* mix the egg yolk with the mustard with a (electric) whip (NL: garde)
* add just a drop of oil and mix
* add another drop and mix and continue this way until it's getting thick and creamy
* dribble in the rest of the oil slowly while whipping continuously (I tend do it too fast and have to start over - very annoying)
* stir in some lemon juice, salt and pepper to taste

* don't use olive oil for your mayonnaise, or use half olive and half sunflower oil, because otherwise the olive oil flavour will dominate the mayonnaise too much.
* make sure all the ingredients of the mayonaise are on room temperature
* you can use frozen prawns if you skin them while they are still frozen. This way they won't get soggy (I got this tip from my 'aunt-in-law' who is a food journalist/writer and great cook)

Monday, April 20, 2009

Moroccan Tomato and Cucumber Salad

Whilst a butternut squash is mixing its flavours with some onion, garlic and coriander to form a beautiful soup, I will tell you about something completely different. The soup's recipe will follow later!

Remember that I made a couscous plate a few days ago? I also made a tomato and cucumber salad that is amazingly good. I think it's the roasted cumin that does the trick, but this salad is really quite special.
The recipe comes from a cookbook that I found in a discount book store in London. I have made several recipes from it and they all turned out deliciously. The book is called Feast Bazaar, by Barry Véra, and is about food from India, Morocco and Syria. A rather strange combination, geographically seen, but it's a great book.

Morrocan Tomato and Cucumber Salad (serves 4)
(adapted recipe from Feast Bazaar by Barry Véga)

1 teaspoon cumin seeds
6 roma (plum) tomatoes (make sure they are ripe and smell good)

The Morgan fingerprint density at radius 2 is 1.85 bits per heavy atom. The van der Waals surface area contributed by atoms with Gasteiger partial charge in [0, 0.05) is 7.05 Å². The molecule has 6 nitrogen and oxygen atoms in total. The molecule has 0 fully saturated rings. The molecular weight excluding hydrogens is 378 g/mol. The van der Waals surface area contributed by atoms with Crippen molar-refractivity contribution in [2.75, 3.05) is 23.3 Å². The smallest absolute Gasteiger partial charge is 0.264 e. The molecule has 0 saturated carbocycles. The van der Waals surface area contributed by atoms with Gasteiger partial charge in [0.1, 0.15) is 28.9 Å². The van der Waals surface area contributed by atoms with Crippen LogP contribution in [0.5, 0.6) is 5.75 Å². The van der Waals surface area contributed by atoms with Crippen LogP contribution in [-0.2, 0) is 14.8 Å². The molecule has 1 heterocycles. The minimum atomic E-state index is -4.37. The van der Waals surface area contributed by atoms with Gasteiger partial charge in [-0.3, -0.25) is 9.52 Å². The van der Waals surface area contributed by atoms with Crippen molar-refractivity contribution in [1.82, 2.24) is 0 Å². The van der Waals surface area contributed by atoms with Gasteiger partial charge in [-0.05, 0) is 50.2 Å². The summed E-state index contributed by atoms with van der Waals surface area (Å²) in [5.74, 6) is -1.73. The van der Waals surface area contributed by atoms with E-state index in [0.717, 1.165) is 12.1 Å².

1 cucumber
1 red onion
1 green capsicum pepper (NL/S: paprika) (I used a red one instead)
1 handful chopped flat-leaf parsley
4 tablespoons lemon juice
100 ml olive oil
sea salt and freshly ground black pepper

step 1
* heat a frying pan over medium heat and add 1 teaspoon cumin seeds
* dry-roast the seeds for 2 minutes on medium heat, while stirring
* place in a mortar and pestle (NL: vijzel, S: mortel) and grind to powder

step 2
* cut 6 tomatoes in 4 quarters, cut the seeds out and cut the tomatoes in dices
* cut the cucumber in half, scoop the seeds out with a teaspoon and cut the cucumber in dices
* finely dice the red onion and cut the paprika in dices
* put all this in a serving bowl

step 3
* chop a handful of parsley
* put parsley, ground cumin, 4 tablespoons lemon juice and 100 ml olive together in a bowl
* stir thoroughly
* pour the dressing over the vegetables and mix well
* add salt and pepper to taste

You can serve this salad as a side dish to accompany grilled fish or meat, or with couscous. It's also nice to serve as a starter together with some bread, or as part of some various 'mezzes' (small dishes).

Friday, April 17, 2009

Feta cream / hummus

Back to my Moroccan plate. You got the couscous recipe earlier and now I will let you in on the sauces. A thick cream of feta, a nutty and earthy hummus and some harissa form the ideal company to some couscous or serve well as a dip with other dishes.

Harissa is a hot North African sauce made of chillies and garlic. In Morocco it's served with couscous and other food. I found it in the regular supermarket, otherwise a North African store will have it. You can substitute it by sambal, or hot ajwar.

Feta cream (half bowl)

The feta cream is made by mixing 100 g of feta with a few tablespoons of Turkish yogurt. Put it together in a bowl and mix into an almost smooth paste with a fork.

About the feta: there is feta and there is feta. Feta should be made of sheep and/or goat milk, but definitely not of cow milk. Check the ingredients. Real feta might be a bit more expensive, but there is such a big difference between the real feta and the fake, that it's worth paying a little bit extra.
Turkish yogurt is almost like mascarpone: it's very thick and creamy. Can be substituted by ordinary full fat, thick yogurt.

And then the hummus. I tried making hummus with my handheld mixer (NL: staafmixer) but that didn't work. My mixer is not very strong though, so you could try it and maybe it works. I have a little food processor that is more like a small chopping machine that did the trick (wish I had a real machine though..)

Hummus (makes a full bowl)

1 can chickpeas (400 g) (NL:kikkererwten, S: kikärtor)
juice of 1/2 small lemon
3 tablespoons tahin (sesamepaste)
2 cloves garlic, finely chopped